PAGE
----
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  16. oops, I guess that would have been "hoplifer"

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  17. Blaine clearly has it, and also has the one Rick is pushing. I don't like Rick's because it would make me a lawbreaker every time I clicked the shutter of my camera! But both solutions do share the same seasonal element I cited earlier!

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  18. Plummew, I submitted an answer and I
    feel smug but I can't figure out how
    "seasonal" applies.

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  19. Yes, Blaine, I already submitted with the "other" answer. I thought of trying to resubmit with the correct answer but figured it would be unfair and who knows, Will may accept my first answer anyway. Am curious to see. And I agree the second term is iffy, but certainly COULD be a lawbreaker in a certain situation. It was the first answer I thought of and it seems plausible. Then I came here and saw it wasn't the more obvious one. Oh well.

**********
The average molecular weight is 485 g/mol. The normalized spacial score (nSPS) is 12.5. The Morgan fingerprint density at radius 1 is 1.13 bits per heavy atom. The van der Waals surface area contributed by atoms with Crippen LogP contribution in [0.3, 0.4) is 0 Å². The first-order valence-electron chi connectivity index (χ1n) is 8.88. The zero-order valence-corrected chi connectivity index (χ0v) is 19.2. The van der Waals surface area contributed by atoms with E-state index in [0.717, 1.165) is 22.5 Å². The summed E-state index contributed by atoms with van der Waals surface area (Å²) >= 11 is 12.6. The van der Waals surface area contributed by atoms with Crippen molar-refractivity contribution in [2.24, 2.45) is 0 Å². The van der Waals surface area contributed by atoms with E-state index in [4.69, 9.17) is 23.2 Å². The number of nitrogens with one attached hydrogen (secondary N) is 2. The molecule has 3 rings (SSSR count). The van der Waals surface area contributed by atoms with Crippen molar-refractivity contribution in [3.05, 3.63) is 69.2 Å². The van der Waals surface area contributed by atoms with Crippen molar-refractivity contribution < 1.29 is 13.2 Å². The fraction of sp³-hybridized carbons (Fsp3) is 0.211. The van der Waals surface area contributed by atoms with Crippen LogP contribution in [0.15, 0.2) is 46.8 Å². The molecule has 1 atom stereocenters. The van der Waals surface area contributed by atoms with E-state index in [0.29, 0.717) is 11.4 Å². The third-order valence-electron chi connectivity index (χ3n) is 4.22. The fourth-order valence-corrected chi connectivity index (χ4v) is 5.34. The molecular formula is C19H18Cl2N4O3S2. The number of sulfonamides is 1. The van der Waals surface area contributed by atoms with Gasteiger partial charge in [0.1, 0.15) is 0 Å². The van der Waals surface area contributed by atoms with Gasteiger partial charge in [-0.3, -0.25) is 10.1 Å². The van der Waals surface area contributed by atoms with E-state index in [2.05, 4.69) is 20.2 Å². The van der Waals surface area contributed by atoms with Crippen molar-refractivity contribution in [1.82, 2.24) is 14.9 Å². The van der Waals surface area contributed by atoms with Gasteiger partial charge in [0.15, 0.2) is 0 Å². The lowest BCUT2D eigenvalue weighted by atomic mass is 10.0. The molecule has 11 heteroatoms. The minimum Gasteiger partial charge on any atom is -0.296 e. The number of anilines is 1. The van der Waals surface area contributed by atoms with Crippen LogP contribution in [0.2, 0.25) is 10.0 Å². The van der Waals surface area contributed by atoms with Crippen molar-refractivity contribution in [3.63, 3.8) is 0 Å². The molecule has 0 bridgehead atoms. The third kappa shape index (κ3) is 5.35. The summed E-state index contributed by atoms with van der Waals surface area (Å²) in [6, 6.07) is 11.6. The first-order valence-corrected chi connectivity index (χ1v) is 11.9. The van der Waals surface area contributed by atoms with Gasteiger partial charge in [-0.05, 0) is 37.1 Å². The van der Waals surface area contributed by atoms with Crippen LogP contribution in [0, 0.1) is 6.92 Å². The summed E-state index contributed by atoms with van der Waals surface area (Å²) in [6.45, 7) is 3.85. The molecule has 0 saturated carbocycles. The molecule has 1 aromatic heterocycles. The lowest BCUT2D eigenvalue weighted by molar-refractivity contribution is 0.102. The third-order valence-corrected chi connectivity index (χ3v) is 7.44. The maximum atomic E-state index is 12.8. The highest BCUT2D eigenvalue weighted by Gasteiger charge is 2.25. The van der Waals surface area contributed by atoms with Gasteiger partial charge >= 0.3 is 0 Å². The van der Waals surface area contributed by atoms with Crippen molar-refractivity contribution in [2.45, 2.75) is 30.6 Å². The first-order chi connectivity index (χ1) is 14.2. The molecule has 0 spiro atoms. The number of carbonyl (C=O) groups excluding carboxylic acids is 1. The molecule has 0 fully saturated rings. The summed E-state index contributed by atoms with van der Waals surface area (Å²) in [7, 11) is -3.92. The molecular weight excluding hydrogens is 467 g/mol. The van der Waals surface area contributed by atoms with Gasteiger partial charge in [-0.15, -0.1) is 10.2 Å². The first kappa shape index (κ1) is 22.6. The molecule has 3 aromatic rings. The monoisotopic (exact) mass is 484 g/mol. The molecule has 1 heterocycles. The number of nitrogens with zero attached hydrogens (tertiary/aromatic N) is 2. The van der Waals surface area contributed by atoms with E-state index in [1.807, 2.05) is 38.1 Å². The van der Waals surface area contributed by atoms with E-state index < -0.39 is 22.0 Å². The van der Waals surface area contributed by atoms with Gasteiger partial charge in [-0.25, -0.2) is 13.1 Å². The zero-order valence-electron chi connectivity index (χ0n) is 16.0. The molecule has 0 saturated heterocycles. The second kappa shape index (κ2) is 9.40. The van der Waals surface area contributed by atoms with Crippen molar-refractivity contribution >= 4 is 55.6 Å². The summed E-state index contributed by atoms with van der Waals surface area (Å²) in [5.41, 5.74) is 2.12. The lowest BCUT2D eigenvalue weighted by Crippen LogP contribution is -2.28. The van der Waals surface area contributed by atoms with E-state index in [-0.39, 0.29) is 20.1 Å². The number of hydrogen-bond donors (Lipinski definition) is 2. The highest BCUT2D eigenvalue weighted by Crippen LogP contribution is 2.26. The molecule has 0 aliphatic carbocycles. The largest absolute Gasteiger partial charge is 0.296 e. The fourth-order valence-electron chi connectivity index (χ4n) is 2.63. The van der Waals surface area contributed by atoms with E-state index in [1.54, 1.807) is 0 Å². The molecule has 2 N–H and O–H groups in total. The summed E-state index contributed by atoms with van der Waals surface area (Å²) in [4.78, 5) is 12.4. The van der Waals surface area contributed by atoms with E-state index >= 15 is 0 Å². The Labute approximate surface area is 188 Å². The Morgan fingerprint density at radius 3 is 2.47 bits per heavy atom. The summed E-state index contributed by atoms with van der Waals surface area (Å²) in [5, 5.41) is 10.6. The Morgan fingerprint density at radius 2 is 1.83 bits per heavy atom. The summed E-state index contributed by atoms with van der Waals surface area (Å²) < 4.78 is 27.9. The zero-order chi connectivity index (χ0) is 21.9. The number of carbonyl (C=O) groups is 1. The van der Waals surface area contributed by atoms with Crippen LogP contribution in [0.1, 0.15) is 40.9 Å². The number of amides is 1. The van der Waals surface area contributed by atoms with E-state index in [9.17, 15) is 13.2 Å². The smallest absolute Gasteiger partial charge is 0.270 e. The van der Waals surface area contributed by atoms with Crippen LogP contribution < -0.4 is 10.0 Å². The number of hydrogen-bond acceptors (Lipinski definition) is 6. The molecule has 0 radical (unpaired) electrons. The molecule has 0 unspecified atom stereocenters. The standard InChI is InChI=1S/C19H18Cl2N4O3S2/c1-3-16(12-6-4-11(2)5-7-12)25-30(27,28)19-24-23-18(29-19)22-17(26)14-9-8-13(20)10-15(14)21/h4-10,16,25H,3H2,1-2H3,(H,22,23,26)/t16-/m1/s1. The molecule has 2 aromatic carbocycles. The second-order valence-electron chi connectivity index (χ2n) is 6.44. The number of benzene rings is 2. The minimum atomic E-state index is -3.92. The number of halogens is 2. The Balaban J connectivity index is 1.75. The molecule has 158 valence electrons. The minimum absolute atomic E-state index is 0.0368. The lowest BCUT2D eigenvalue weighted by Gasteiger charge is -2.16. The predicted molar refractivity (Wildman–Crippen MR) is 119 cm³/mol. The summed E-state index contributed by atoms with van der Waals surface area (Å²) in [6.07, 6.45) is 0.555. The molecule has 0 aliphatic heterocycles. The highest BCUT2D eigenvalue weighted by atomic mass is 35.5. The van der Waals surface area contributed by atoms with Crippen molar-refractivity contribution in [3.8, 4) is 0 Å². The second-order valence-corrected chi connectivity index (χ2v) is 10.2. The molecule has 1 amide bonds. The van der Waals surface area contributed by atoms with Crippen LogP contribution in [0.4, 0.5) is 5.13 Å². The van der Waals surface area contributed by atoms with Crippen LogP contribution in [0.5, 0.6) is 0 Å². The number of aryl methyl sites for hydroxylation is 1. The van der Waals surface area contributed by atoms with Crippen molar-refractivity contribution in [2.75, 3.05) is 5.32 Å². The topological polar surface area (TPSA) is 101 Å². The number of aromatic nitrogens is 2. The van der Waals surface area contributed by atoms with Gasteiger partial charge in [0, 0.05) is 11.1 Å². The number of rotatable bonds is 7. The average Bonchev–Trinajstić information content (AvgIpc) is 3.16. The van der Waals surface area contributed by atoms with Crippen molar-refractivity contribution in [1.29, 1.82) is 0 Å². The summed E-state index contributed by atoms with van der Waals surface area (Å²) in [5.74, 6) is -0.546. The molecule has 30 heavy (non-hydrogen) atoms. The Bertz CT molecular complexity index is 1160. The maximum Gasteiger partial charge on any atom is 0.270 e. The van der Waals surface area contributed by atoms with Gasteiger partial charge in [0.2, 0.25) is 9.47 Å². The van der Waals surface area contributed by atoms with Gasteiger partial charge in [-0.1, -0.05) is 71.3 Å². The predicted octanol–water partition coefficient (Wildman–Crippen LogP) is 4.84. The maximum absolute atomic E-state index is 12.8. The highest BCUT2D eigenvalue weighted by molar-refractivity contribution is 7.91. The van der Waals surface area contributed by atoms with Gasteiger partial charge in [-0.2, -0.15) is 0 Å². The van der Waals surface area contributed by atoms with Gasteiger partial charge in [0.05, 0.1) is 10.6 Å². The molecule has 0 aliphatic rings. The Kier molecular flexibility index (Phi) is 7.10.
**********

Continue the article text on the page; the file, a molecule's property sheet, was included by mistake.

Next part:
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  20. Ben
    Hypocritical Illinois Congressman who engages in illicit activity. How redundant can one get?? :-)

    I am reminded of the Mark Twain quote: "It could probably be shown by facts and figures that there is no distinctly native American criminal class except Congress."

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  21. Don't even get me started on Mark Twain... I mean, the man was the epitome of the expression "ahead of his time." He saw through BS a long time before it was cool to see through BS. Ever read Cannibalism in the Cars? Not the most indicting of his writing but pretty funny.